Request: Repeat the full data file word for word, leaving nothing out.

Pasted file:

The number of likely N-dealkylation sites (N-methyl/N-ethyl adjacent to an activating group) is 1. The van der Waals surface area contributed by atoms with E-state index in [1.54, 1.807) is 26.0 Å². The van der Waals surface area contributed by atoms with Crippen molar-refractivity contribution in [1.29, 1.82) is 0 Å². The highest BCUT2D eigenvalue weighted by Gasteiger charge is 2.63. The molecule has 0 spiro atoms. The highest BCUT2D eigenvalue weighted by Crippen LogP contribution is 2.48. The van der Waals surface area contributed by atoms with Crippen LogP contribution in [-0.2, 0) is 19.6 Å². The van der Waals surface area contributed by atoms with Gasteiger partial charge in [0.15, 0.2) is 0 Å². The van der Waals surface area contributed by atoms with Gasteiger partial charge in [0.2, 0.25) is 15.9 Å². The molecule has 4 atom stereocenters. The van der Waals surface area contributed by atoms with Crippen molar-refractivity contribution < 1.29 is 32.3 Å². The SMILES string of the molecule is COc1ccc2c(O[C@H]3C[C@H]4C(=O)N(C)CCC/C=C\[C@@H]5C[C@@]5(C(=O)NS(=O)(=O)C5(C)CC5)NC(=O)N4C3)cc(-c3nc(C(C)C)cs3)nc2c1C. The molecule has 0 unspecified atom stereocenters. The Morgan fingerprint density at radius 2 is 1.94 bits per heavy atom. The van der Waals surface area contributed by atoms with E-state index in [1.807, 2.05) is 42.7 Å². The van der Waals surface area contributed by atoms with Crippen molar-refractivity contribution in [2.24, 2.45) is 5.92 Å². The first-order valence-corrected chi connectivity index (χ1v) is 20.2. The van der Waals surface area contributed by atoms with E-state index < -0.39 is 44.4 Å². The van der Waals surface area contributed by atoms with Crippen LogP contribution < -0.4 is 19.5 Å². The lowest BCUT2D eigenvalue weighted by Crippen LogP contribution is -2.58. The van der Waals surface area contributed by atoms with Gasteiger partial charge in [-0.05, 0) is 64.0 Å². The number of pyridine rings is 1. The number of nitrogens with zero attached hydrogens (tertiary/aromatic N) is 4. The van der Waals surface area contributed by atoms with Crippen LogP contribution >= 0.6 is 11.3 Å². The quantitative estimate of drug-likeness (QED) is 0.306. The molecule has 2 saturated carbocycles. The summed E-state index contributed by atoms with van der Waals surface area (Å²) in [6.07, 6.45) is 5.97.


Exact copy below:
The number of likely N-dealkylation sites (N-methyl/N-ethyl adjacent to an activating group) is 1. The van der Waals surface area contributed by atoms with E-state index in [1.54, 1.807) is 26.0 Å². The van der Waals surface area contributed by atoms with Crippen molar-refractivity contribution in [1.29, 1.82) is 0 Å². The highest BCUT2D eigenvalue weighted by Gasteiger charge is 2.63. The molecule has 0 spiro atoms. The highest BCUT2D eigenvalue weighted by Crippen LogP contribution is 2.48. The van der Waals surface area contributed by atoms with Crippen LogP contribution in [-0.2, 0) is 19.6 Å². The van der Waals surface area contributed by atoms with Gasteiger partial charge in [0.15, 0.2) is 0 Å². The van der Waals surface area contributed by atoms with Gasteiger partial charge in [0.2, 0.25) is 15.9 Å². The molecule has 4 atom stereocenters. The van der Waals surface area contributed by atoms with Crippen molar-refractivity contribution < 1.29 is 32.3 Å². The SMILES string of the molecule is COc1ccc2c(O[C@H]3C[C@H]4C(=O)N(C)CCC/C=C\[C@@H]5C[C@@]5(C(=O)NS(=O)(=O)C5(C)CC5)NC(=O)N4C3)cc(-c3nc(C(C)C)cs3)nc2c1C. The molecule has 0 unspecified atom stereocenters. The Morgan fingerprint density at radius 2 is 1.94 bits per heavy atom. The van der Waals surface area contributed by atoms with E-state index in [1.807, 2.05) is 42.7 Å². The van der Waals surface area contributed by atoms with Crippen molar-refractivity contribution in [2.24, 2.45) is 5.92 Å². The first-order valence-corrected chi connectivity index (χ1v) is 20.2. The van der Waals surface area contributed by atoms with E-state index < -0.39 is 44.4 Å². The van der Waals surface area contributed by atoms with Crippen LogP contribution < -0.4 is 19.5 Å². The lowest BCUT2D eigenvalue weighted by Crippen LogP contribution is -2.58. The van der Waals surface area contributed by atoms with Gasteiger partial charge in [-0.05, 0) is 64.0 Å². The number of pyridine rings is 1. The number of nitrogens with zero attached hydrogens (tertiary/aromatic N) is 4. The van der Waals surface area contributed by atoms with Crippen LogP contribution >= 0.6 is 11.3 Å². The quantitative estimate of drug-likeness (QED) is 0.306. The molecule has 2 saturated carbocycles. The summed E-state index contributed by atoms with van der Waals surface area (Å²) in [6.07, 6.45) is 5.97.